New York Rangers v Boston Bruins - Game Two

I’m of the mind that John Tortorella would make one hell of a junior coach. I’ll elaborate on that in a second.

Today came news via ESPN’s Katie Strang that John Tortorella has been fired as the head coach of the New York Rangers, after a tumultuous, disappointing season for the blueshirts. Many, including myself, had them pegged to win the Eastern Conference before the season, yet they limped into the playoffs as a six-seed, snuck by round one and got dumped in round two. He’s been behind the bench since 2008-09, taking over for Tom Renney.

Here’s why I said Torts would be a great junior coach: he treats players like kids. His motivational tactics are very similar to what you see used with 16-20 year olds. If you aren’t doing what he wants you to do, he takes away your ice time so now you can’t get a college scholarship and makes it harder to get out of his dog house. He takes a small, bad snowball, and rolls it down a hill of awful snow.

Is it coincidence that his star players struggle after a couple years with him? Of course not. He ran the extremely gifted Marian Gaborik out of town after jerking him around, and was on the way to doing the same with Brad Richards, which probably didn’t make Glen Sather, who like all GMs, knows how hard it is to acquire elite talent, happy. I’m sure part of the reason they sent Torts packing is that they didn’t want him to do the same with Rick Nash, and they want Brad Richards to have a fresh start with them, not somewhere else.

The thing is, John Tortorella isn’t a terrible coach. He’s just an old school coach unwilling to adapt the kid gloves that some others, like Ken Hitchcock, have learned that they have to do in today’s NHL.

John Tortorella has a shelf life with NHL players, because NHL players have made it. The best players don’t have to prove they deserve being there anymore, they have big contracts, and they go through slumps and hot streaks. You have to find new and better ways to motivate them – more as a peer than an adversary – and ride it out until they’re on the right side of average.

This is the right move for the Rangers. Many will say he should be given one more season with that roster, it was a shortened season and so on, but this is the right move. Torts, for the Rangers right now, has become toxic, and it’s best to cut out the problem before it infects a larger area.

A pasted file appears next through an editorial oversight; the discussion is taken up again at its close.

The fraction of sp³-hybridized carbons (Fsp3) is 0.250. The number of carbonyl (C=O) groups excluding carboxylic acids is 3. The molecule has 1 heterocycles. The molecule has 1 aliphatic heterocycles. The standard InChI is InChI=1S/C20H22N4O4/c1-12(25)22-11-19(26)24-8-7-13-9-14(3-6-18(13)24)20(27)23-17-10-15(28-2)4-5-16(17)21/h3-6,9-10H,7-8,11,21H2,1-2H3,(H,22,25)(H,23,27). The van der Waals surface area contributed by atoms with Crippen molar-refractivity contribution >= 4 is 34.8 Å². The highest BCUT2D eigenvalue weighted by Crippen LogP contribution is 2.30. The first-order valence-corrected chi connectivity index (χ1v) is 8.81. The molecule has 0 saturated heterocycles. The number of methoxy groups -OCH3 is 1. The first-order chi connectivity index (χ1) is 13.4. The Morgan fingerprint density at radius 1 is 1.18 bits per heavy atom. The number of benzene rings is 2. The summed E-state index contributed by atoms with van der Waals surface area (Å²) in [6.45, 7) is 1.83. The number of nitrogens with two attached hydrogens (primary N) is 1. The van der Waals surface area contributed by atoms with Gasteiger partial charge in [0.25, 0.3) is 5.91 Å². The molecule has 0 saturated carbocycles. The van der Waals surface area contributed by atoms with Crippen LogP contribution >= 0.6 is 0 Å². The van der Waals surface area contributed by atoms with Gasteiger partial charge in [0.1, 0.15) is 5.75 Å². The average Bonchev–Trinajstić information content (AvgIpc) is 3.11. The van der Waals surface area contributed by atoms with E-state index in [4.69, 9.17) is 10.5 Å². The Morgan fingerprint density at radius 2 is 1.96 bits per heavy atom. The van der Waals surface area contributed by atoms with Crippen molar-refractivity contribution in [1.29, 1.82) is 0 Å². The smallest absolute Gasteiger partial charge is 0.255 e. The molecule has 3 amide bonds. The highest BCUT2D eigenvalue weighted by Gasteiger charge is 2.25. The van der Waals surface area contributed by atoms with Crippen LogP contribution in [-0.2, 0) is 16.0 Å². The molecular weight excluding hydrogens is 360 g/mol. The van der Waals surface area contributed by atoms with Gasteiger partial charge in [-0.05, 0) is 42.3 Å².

I’ll miss him for sheer entertainment value, as will many others. But I think this is the best thing for the Rangers.

Comments (24)

  1. Agree 100% with everything you said. Have been telling all my buddies for the last few months they were going to fire him, I get to pull a Don Cherry now :D

  2. Breaking news… NY Islanders fire Capuano and hire Torts! Woo!

  3. Torts is like Keenan. Gets great things out of a team for a very very shot time. 2-3 years max. Then the act wears thin as you said. I have no issue with this firing.

    But, as in Vancouver, they also missed one person who needs to go. How the hell Sather has kept his job this long beyond belief. He must have pictures of his boss(es) with goats…

    • I was thinking exactly that. Keenan and Torts are the same type of coach. Bring them in to rehab a team for a year or two, but do not keep them there any longer than that.

  4. Will be very interesting to see which players stay and which ones go in the off season.

  5. I agree Jason. Torts style seems like it would burn players out after awhile, and would also rub some the wrong way. It’s interesting how vastly different his approach is to another recently fired coach, Alan Vigneault in Vancouver, who basically handed over most aspects of the leadership to the veteran players (Sedins mainly) to create a sense of internal accountability within the team. Essentially, AV left it to the vets to enforce a culture of accountability. He wasn’t really the type to go in and yell at the players after a bad loss.

    I’m sure there are many people who think Alain’s style wasn’t a good idea, but I think it’s interesting to look at 2 vastly different approaches to coaching.

  6. AV just found his new landing spot. if so gotta like their chances if they are able to resign those crucial RFA/UFA’s they have.

  7. Might we see Messier behind the bench?

    • Has Messier coached? I am sure he knows a lot about many aspects of hockey, including of course how to play at the highest level and how to cajole, flatter, and threaten players into doing things the right way…but…surely there are many technical, political, and administrative aspects that need to be taught at a lower level before being an NHL head coach. It is not enough to be a playing legend (see Gretzky, W)

      • I would point out that Mess won The Cup twice without Gretzky who didn’t win it without Messier.

        Everything you say is true. The one point is that the current Rangers are the creation of Glenn Sather, and Messier (Special Assistant to Sather) is clearly a “Sather guy.” This team, with its mix of veterans and young’uns, is ripe for a newbie coach to succeed, especially one with the “ice cred” of Messier